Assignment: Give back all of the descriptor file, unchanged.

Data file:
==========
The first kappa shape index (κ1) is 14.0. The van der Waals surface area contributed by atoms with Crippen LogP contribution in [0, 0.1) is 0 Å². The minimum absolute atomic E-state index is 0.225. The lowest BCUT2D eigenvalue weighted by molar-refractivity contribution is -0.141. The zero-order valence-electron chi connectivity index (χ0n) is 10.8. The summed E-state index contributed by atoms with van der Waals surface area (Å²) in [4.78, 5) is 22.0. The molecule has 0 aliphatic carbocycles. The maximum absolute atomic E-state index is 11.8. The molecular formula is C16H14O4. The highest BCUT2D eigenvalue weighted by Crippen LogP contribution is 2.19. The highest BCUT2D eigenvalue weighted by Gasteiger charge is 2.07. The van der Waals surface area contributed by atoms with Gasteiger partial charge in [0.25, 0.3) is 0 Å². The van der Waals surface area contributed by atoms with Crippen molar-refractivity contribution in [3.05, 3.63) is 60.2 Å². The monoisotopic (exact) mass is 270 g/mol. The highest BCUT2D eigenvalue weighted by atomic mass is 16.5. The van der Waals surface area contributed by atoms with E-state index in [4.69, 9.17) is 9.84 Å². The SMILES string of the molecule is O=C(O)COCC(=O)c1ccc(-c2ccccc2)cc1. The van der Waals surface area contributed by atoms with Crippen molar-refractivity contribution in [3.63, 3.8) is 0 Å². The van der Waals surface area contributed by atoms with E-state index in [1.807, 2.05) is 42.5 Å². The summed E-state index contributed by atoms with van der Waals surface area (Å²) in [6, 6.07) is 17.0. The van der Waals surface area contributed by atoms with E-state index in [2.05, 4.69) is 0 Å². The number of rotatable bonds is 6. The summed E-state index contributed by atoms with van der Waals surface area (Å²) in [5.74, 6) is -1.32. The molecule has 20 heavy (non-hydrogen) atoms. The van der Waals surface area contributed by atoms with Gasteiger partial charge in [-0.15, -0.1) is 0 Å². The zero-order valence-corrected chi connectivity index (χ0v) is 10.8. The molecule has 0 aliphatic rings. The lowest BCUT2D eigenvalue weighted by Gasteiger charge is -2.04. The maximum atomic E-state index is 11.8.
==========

The first kappa shape index (κ1) is 14.0. The van der Waals surface area contributed by atoms with Crippen LogP contribution in [0, 0.1) is 0 Å². The minimum absolute atomic E-state index is 0.225. The lowest BCUT2D eigenvalue weighted by molar-refractivity contribution is -0.141. The zero-order valence-electron chi connectivity index (χ0n) is 10.8. The summed E-state index contributed by atoms with van der Waals surface area (Å²) in [4.78, 5) is 22.0. The molecule has 0 aliphatic carbocycles. The maximum absolute atomic E-state index is 11.8. The molecular formula is C16H14O4. The highest BCUT2D eigenvalue weighted by Crippen LogP contribution is 2.19. The highest BCUT2D eigenvalue weighted by Gasteiger charge is 2.07. The van der Waals surface area contributed by atoms with Gasteiger partial charge in [0.25, 0.3) is 0 Å². The van der Waals surface area contributed by atoms with Crippen molar-refractivity contribution in [3.05, 3.63) is 60.2 Å². The monoisotopic (exact) mass is 270 g/mol. The highest BCUT2D eigenvalue weighted by atomic mass is 16.5. The van der Waals surface area contributed by atoms with E-state index in [4.69, 9.17) is 9.84 Å². The SMILES string of the molecule is O=C(O)COCC(=O)c1ccc(-c2ccccc2)cc1. The van der Waals surface area contributed by atoms with Crippen molar-refractivity contribution in [3.63, 3.8) is 0 Å². The van der Waals surface area contributed by atoms with E-state index in [1.807, 2.05) is 42.5 Å². The summed E-state index contributed by atoms with van der Waals surface area (Å²) in [6, 6.07) is 17.0. The van der Waals surface area contributed by atoms with E-state index in [2.05, 4.69) is 0 Å². The number of rotatable bonds is 6. The summed E-state index contributed by atoms with van der Waals surface area (Å²) in [5.74, 6) is -1.32. The molecule has 20 heavy (non-hydrogen) atoms. The van der Waals surface area contributed by atoms with Gasteiger partial charge in [-0.15, -0.1) is 0 Å². The zero-order valence-corrected chi connectivity index (χ0v) is 10.8. The molecule has 0 aliphatic rings. The lowest BCUT2D eigenvalue weighted by Gasteiger charge is -2.04. The maximum atomic E-state index is 11.8.